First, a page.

Care & Feeding of SCRAMP volunteers: Breakfast Surprise-A-Pie

More than a dozen years ago, a firefighter friend of mine gave me free tickets to see the Superbike  Race at Laguna Seca. Who am I to turn down a freebie? Now, I’m not the world’s biggest race fan, but all the hullaballoo and excitement is infectious, plus there were displays of vintage motorcycles which is one of my personal interests.

It was my first introduction to SCRAMP, the Sports Car Racing Association of the Monterey Peninsula. I joined a year later, and have been volunteering since 1998, proudly wearing the requisite blue shirt and patiently explaining over and over what a “SCRAMP Official” is, as it’s emblazoned on the back of the shirt in two-inch letters.

Many folks are not aware that Laguna Seca is a nonprofit race track, the only track of its size and quality in the whole world that is a nonprofit. SCRAMP is completely made up of volunteers. Along with a paid staff of 35 that’s there all year round, SCRAMP’s 200 or so members put on five races each year. During each race, there are more than 2000 volunteers from around 75 community groups who do various jobs around the track – direct traffic, sell tickets and programs, staff the souvenir store, act as security guards and more. Students from DLI, the Naval Postgraduate School, and various local high schools also fulfill their community service requirements at Laguna Seca.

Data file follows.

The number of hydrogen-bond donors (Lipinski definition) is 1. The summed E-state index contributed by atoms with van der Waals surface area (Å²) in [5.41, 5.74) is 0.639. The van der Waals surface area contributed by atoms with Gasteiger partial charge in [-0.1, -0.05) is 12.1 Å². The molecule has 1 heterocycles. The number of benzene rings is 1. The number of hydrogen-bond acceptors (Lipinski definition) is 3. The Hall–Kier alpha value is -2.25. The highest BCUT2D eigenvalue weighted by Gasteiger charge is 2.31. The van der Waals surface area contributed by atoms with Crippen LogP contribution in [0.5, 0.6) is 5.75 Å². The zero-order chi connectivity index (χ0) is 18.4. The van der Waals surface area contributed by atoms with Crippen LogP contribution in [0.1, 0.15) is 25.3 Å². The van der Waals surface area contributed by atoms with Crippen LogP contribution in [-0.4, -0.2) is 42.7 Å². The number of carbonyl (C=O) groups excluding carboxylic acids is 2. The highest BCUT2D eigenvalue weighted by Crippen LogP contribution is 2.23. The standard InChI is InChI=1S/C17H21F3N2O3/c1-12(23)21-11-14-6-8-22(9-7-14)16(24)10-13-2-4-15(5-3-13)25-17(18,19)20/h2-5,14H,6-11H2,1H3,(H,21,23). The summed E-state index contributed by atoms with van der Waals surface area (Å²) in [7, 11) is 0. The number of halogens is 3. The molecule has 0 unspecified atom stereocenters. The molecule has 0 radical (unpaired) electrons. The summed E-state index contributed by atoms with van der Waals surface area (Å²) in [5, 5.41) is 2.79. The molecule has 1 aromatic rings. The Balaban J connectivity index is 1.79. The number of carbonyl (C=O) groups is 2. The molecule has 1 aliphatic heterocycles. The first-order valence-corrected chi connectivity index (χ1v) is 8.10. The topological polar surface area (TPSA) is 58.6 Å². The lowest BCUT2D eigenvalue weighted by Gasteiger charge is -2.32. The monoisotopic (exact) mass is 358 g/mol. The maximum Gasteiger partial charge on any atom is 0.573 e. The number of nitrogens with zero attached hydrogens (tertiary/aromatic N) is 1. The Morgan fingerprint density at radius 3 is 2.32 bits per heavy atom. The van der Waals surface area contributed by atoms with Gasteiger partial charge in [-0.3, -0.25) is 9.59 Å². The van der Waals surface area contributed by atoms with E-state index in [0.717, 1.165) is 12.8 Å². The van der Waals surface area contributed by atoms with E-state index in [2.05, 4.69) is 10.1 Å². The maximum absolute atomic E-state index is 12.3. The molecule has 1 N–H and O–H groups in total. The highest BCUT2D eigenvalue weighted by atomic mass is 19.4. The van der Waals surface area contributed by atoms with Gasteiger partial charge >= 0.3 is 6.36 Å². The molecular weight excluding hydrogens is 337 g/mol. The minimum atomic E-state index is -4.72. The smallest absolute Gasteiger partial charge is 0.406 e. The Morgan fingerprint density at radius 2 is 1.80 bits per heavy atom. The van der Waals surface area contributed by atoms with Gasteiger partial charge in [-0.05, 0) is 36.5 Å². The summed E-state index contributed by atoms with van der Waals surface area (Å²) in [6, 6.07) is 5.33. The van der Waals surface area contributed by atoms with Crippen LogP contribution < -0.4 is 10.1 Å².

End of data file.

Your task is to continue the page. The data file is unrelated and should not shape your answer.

Pacific Grove firefighters, for example, send a group out to “guard” the media center. Whether that’s to keep the public away from the media or vice versa we haven’t decided.

At the end of each race season, we tally up the money, subtract out costs, and the remainder is given back to those various community groups who volunteered. SCRAMP has given away millions of dollars over its 50-year existence, not to mention the economic benefits of thousands of tourists who converge on the Peninsula for each event. I read somewhere that Moto GP brings more people than the AT&T golf tournament and that hotels are booked all the way to San Francisco in one direction and Paso Robles in the other. Don’t quote me on that, but I do know that some of my fellow SCRAMP volunteers, who come from Mariposa, Palos Verdes, Ukiah, San Diego, Manteca and various other far-away places, have a hard time getting a reasonably priced hotel room during some events. The result is that local SCRAMP volunteers, including Yours Truly, wind up with a houseful of people in blue shirts on those five weekends each year.
Kind of only seems fair, when they’re volunteering their time in the hot sun, that they shouldn’t have to pay $200 for a hotel room.

SCRAMP graciously gives us a $5 voucher each day for lunch and there’s a secret place in the race paddock where we can actually get a decent lunch for that amount. But that leaves 200 people needing breakfast and dinner as well.
Being an old hand at feeding big groups of tired, hungry people for not much money, I put on quite a spread for my guests so there’s a waiting list of SCRAMP volunteers lined up to sleep on my living room floor in PG. We carpool to the track and they can get an extra half hour of sleep before a hot day of herding race fans around.